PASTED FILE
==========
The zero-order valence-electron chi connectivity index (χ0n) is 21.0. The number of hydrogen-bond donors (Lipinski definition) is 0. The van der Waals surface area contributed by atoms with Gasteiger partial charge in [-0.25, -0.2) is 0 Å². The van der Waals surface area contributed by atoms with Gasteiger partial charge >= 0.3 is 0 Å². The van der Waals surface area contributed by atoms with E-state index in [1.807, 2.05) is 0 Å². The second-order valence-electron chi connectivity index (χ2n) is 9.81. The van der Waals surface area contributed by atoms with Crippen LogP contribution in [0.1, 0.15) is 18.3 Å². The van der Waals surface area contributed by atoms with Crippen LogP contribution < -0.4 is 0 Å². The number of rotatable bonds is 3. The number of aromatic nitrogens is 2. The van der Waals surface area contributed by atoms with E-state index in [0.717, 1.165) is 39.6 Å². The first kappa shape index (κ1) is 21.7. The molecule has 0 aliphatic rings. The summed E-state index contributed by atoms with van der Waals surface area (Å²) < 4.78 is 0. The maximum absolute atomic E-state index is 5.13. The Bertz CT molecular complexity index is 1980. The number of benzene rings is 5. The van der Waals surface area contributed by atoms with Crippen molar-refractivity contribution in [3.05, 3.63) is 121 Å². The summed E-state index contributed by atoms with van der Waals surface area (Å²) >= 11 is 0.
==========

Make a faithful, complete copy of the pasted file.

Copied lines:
The zero-order valence-electron chi connectivity index (χ0n) is 21.0. The number of hydrogen-bond donors (Lipinski definition) is 0. The van der Waals surface area contributed by atoms with Gasteiger partial charge in [-0.25, -0.2) is 0 Å². The van der Waals surface area contributed by atoms with Gasteiger partial charge >= 0.3 is 0 Å². The van der Waals surface area contributed by atoms with E-state index in [1.807, 2.05) is 0 Å². The second-order valence-electron chi connectivity index (χ2n) is 9.81. The van der Waals surface area contributed by atoms with Crippen LogP contribution in [0.1, 0.15) is 18.3 Å². The van der Waals surface area contributed by atoms with Crippen LogP contribution < -0.4 is 0 Å². The number of rotatable bonds is 3. The number of aromatic nitrogens is 2. The van der Waals surface area contributed by atoms with E-state index in [0.717, 1.165) is 39.6 Å². The first kappa shape index (κ1) is 21.7. The molecule has 0 aliphatic rings. The summed E-state index contributed by atoms with van der Waals surface area (Å²) < 4.78 is 0. The maximum absolute atomic E-state index is 5.13. The Bertz CT molecular complexity index is 1980. The number of benzene rings is 5. The van der Waals surface area contributed by atoms with Crippen molar-refractivity contribution in [3.05, 3.63) is 121 Å². The summed E-state index contributed by atoms with van der Waals surface area (Å²) >= 11 is 0.